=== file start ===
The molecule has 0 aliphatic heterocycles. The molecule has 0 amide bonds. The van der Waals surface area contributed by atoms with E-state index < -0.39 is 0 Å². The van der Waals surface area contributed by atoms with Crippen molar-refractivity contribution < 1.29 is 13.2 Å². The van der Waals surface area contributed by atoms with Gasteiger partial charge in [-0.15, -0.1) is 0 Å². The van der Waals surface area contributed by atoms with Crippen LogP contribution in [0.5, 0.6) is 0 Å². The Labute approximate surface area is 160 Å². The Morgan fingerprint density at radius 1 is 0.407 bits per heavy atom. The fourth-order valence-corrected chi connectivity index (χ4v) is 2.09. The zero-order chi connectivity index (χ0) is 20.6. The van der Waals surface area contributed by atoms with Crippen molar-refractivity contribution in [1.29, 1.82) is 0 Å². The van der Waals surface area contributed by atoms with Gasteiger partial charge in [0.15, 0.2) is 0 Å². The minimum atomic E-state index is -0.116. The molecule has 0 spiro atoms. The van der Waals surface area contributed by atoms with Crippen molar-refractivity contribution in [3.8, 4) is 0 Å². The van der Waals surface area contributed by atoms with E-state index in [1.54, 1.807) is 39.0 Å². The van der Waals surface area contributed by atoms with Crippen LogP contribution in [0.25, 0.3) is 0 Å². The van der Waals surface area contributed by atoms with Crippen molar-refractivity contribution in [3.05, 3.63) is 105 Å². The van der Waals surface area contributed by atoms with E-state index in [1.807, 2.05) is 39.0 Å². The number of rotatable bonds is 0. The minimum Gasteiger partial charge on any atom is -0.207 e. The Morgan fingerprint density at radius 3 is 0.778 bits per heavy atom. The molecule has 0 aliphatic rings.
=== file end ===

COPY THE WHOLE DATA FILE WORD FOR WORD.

The molecule has 0 aliphatic heterocycles. The molecule has 0 amide bonds. The van der Waals surface area contributed by atoms with E-state index < -0.39 is 0 Å². The van der Waals surface area contributed by atoms with Crippen molar-refractivity contribution < 1.29 is 13.2 Å². The van der Waals surface area contributed by atoms with Gasteiger partial charge in [-0.15, -0.1) is 0 Å². The van der Waals surface area contributed by atoms with Crippen LogP contribution in [0.5, 0.6) is 0 Å². The Labute approximate surface area is 160 Å². The Morgan fingerprint density at radius 1 is 0.407 bits per heavy atom. The fourth-order valence-corrected chi connectivity index (χ4v) is 2.09. The zero-order chi connectivity index (χ0) is 20.6. The van der Waals surface area contributed by atoms with Crippen molar-refractivity contribution in [1.29, 1.82) is 0 Å². The van der Waals surface area contributed by atoms with Gasteiger partial charge in [0.15, 0.2) is 0 Å². The minimum atomic E-state index is -0.116. The molecule has 0 spiro atoms. The van der Waals surface area contributed by atoms with Crippen molar-refractivity contribution in [3.8, 4) is 0 Å². The van der Waals surface area contributed by atoms with E-state index in [1.54, 1.807) is 39.0 Å². The van der Waals surface area contributed by atoms with Crippen LogP contribution in [0.25, 0.3) is 0 Å². The van der Waals surface area contributed by atoms with Crippen molar-refractivity contribution in [3.05, 3.63) is 105 Å². The van der Waals surface area contributed by atoms with E-state index in [1.807, 2.05) is 39.0 Å². The number of rotatable bonds is 0. The minimum Gasteiger partial charge on any atom is -0.207 e. The Morgan fingerprint density at radius 3 is 0.778 bits per heavy atom. The molecule has 0 aliphatic rings.